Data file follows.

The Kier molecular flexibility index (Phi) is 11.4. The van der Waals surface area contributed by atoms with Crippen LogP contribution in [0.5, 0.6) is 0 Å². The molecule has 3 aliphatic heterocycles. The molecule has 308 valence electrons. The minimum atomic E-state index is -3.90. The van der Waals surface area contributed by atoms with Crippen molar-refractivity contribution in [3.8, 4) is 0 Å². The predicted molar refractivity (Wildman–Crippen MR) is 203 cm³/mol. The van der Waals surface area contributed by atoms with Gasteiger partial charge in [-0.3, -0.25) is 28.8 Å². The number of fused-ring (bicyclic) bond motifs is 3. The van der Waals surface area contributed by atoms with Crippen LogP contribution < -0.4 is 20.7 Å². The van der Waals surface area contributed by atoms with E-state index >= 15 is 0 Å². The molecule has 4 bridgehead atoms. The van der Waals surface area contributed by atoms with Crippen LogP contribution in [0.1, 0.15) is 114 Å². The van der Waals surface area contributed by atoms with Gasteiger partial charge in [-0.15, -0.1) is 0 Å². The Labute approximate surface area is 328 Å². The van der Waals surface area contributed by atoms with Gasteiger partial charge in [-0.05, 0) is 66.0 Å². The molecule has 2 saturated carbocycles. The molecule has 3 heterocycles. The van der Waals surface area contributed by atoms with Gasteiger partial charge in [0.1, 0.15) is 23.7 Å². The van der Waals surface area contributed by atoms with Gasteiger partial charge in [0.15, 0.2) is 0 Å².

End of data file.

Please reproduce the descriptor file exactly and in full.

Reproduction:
The Kier molecular flexibility index (Phi) is 11.4. The van der Waals surface area contributed by atoms with Crippen LogP contribution in [0.5, 0.6) is 0 Å². The molecule has 3 aliphatic heterocycles. The molecule has 308 valence electrons. The minimum atomic E-state index is -3.90. The van der Waals surface area contributed by atoms with Crippen molar-refractivity contribution in [3.8, 4) is 0 Å². The predicted molar refractivity (Wildman–Crippen MR) is 203 cm³/mol. The van der Waals surface area contributed by atoms with Gasteiger partial charge in [-0.3, -0.25) is 28.8 Å². The number of fused-ring (bicyclic) bond motifs is 3. The van der Waals surface area contributed by atoms with Crippen LogP contribution < -0.4 is 20.7 Å². The van der Waals surface area contributed by atoms with E-state index >= 15 is 0 Å². The molecule has 4 bridgehead atoms. The van der Waals surface area contributed by atoms with Crippen LogP contribution in [0.1, 0.15) is 114 Å². The van der Waals surface area contributed by atoms with Gasteiger partial charge in [-0.15, -0.1) is 0 Å². The Labute approximate surface area is 328 Å². The van der Waals surface area contributed by atoms with Gasteiger partial charge in [-0.05, 0) is 66.0 Å². The molecule has 2 saturated carbocycles. The molecule has 3 heterocycles. The van der Waals surface area contributed by atoms with Gasteiger partial charge in [0.1, 0.15) is 23.7 Å². The van der Waals surface area contributed by atoms with Gasteiger partial charge in [0.15, 0.2) is 0 Å².